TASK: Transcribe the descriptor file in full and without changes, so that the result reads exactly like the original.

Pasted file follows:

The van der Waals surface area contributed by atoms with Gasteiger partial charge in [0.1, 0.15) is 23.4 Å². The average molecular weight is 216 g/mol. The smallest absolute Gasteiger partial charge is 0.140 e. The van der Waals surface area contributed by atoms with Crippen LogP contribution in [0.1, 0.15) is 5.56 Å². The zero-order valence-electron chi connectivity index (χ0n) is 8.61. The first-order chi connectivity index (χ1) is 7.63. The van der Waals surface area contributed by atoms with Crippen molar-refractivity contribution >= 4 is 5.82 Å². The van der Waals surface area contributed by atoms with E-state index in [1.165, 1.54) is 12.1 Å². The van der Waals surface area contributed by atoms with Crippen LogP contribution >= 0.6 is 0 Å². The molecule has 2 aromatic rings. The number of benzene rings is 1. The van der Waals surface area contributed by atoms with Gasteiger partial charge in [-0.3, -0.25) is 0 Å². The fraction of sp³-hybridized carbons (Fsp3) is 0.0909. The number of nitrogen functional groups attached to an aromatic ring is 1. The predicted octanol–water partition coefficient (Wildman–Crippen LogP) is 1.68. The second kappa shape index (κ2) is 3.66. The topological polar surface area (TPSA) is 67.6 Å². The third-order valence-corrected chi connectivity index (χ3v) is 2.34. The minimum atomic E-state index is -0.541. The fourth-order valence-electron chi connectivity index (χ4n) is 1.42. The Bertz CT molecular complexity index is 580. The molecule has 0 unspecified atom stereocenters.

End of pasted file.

The van der Waals surface area contributed by atoms with Gasteiger partial charge in [0.1, 0.15) is 23.4 Å². The average molecular weight is 216 g/mol. The smallest absolute Gasteiger partial charge is 0.140 e. The van der Waals surface area contributed by atoms with Crippen LogP contribution in [0.1, 0.15) is 5.56 Å². The zero-order valence-electron chi connectivity index (χ0n) is 8.61. The first-order chi connectivity index (χ1) is 7.63. The van der Waals surface area contributed by atoms with Crippen molar-refractivity contribution >= 4 is 5.82 Å². The van der Waals surface area contributed by atoms with E-state index in [1.165, 1.54) is 12.1 Å². The van der Waals surface area contributed by atoms with Crippen LogP contribution >= 0.6 is 0 Å². The molecule has 2 aromatic rings. The number of benzene rings is 1. The van der Waals surface area contributed by atoms with Gasteiger partial charge in [-0.3, -0.25) is 0 Å². The fraction of sp³-hybridized carbons (Fsp3) is 0.0909. The number of nitrogen functional groups attached to an aromatic ring is 1. The predicted octanol–water partition coefficient (Wildman–Crippen LogP) is 1.68. The second kappa shape index (κ2) is 3.66. The topological polar surface area (TPSA) is 67.6 Å². The third-order valence-corrected chi connectivity index (χ3v) is 2.34. The minimum atomic E-state index is -0.541. The fourth-order valence-electron chi connectivity index (χ4n) is 1.42. The Bertz CT molecular complexity index is 580. The molecule has 0 unspecified atom stereocenters.